Fort Worth — The Fort Worth Opera closes its 2019 festival with El pasado nunca se termina (The Past Is Never Finished), an opera performed in Spanish that tells a moving story of immigration and the cross-pollination between humans on both sides of what is now the Mexico/U.S. border. The work is moving and inspiring with well-defined characters, and José Pepe Martínez’s music is beautiful throughout. The level of singing is on the very high level that the FWO routinely puts on the stage.
What is strikingly different is that this opera draws on the rich history of mariachi music. Instead of an orchestra, this opera utilizes a large, 15-member mariachi band—the famed Mariachi Nuevo Tecalitlán of Guadalajara, Mexico—in full charro regalia, standing on a raised platform in a semi-circle formation across the back of the stage; violins are on one side, with trumpets, harp, and a variety of guitars on the other (they also sing in chorus work). “Mariachi” means “band,” and the folk music dates back to the 18th century, with different styles from each region of Mexico.
When the curtain raises, the stage picture encompasses red platforms on different levels, with the mariachi spread across the back platform, three large projection screens whose ever-changing images form the “set,” and the cast distributed on the lower platforms. A soft gasp could be heard from the audience upon this reveal. The gasps become more noticeable when the talented performers sing.
This particular opera is a great choice for Fort Worth Opera in their laudable effort to bring in a more diverse audience, and it’s the second such work the group has staged, after Cruzar de Cara de la Luna in 2017. Hispanic and Latinx people of any race account for about 40 percent of the Dallas-Fort Worth population, and people of Mexican heritage are at least half that. FWO made a similar outreach for more diverse audiences with a production of Gershwin's Porgy and Bess to open the festival.
The story is initially a little hard to follow because the superb librettist Leonard Foglia (who co-wrote the lyrics with Martínez) doesn’t like including a synopsis in the program (instead, he writes a superb director’s note). But it’s easy to catch on, even as there’s a leap of more than a century about halfway through the 100-minute, intermissionless work.
The time frame goes from the 1910 appearance of Haley’s comet, then jumps to the present day. The story concerns a wealthy Mexican family on a ranch that is owned by a U.S. citizen. When the landlord visits with his young son (Luis, heroically sung by Daniel Montenegro), the lad falls in love with a peasant girl named Amorita (sung with beauty and some desperation by Abigail Santos Villalobos). Her brother Acalán (sung with stentorian rage by Ricardo Rivera) shoots Luis in a fit of rage, but Luis gets off a shot as well. Amorita is pregnant, and the master of the house offers to take the child under his wing so that he will have every advantage money can buy. Amorita tearfully agrees but says something like, “The one thing he won’t have is his mother’s love.”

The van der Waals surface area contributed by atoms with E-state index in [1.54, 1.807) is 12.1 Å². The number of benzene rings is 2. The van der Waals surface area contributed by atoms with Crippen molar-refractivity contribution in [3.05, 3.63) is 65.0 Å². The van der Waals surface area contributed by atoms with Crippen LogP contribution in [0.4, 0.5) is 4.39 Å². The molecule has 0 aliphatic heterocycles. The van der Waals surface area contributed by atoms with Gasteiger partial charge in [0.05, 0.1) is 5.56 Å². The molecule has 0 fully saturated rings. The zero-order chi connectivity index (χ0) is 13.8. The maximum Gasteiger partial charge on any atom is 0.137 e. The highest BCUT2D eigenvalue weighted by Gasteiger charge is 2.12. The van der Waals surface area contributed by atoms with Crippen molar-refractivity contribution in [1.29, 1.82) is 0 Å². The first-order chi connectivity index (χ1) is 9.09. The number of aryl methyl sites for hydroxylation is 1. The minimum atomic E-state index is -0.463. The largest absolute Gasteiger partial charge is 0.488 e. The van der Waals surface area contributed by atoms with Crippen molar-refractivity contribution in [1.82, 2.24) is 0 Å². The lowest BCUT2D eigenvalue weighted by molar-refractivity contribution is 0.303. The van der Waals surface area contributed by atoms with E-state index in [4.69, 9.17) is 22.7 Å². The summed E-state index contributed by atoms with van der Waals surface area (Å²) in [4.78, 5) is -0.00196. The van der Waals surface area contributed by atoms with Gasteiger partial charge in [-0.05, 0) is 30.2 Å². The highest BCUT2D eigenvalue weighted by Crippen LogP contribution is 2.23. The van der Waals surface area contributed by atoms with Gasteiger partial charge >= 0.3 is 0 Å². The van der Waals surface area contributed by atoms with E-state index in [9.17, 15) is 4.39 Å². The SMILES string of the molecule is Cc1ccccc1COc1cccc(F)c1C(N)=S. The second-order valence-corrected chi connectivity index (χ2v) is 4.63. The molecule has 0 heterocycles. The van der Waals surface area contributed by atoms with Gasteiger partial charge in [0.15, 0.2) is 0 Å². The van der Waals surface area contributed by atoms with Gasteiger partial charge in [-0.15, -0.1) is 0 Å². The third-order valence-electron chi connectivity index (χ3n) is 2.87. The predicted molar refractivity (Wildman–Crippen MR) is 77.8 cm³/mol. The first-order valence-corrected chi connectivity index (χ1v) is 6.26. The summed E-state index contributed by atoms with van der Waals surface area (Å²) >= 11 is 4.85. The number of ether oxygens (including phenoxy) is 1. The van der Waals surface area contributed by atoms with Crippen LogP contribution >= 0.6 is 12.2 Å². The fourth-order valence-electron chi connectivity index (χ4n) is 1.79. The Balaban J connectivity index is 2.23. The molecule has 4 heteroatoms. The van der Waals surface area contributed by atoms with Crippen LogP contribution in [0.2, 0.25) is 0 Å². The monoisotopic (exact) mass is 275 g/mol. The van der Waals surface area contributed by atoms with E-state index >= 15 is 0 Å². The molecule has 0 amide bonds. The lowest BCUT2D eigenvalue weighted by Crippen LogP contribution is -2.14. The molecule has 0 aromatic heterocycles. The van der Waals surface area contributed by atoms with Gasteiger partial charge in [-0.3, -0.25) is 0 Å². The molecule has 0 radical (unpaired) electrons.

The scene changes to present day and to a visit by Enrique (played engagingly by Paul La Rosa) to discover his roots. He is a congressman and a candidate for U.S. President. He has his young son Francisco with him (sung fervently by Francisco Javier Garcia, Jr.). They have a connection to the place, but we don’t know what it is. In the end, the truth is discovered and all’s well that ends well. In both eras, the character Xihuitl (Octavio Moreno) appears, in a costume (by Scott Marr) referencing Aztec deities and comets (in the Nahuatl language, "xihuitl" means "comet.")
I originally saw this production in Houston and gave it a glowing review in TheaterJones. You can read it here. The opera has been touring so this is the same production with the same singers, except for one cast member, that so impressed me then. I see no useful reason to rewrite that review. If anything, the production has mellowed somewhat and congealed nicely into a smoother flow from dialogue to singing. This use of spoken text and music is fairly common in opera; Bizet’s Carmen and Beethoven’s Fidelio immediately come to mind, and contemporary composers use the device more frequently.
The one complaint I have about this production is that the singers and band were over-amplified on Friday night. The sound level for the band was acceptable, but the singers were loud to the point of distortion. This is typical for a Broadway show or a rock concert, but these singers are worthy of any opera stage and do not need amplification.
Elaine J. McCarthy’s projections perfectly capture the essence of the set required for each scene. The excellent band, Mariachi Nuevo Tecalitlán, sounded a bit tired but they are exceptional musicians and delivered an accompaniment worthy of any opera orchestra. Supertitles appear in Spanish when they are speaking or singing in English, and vice-versa.
El pasado nunca se termina is a must-see event, with two more performances this weekend.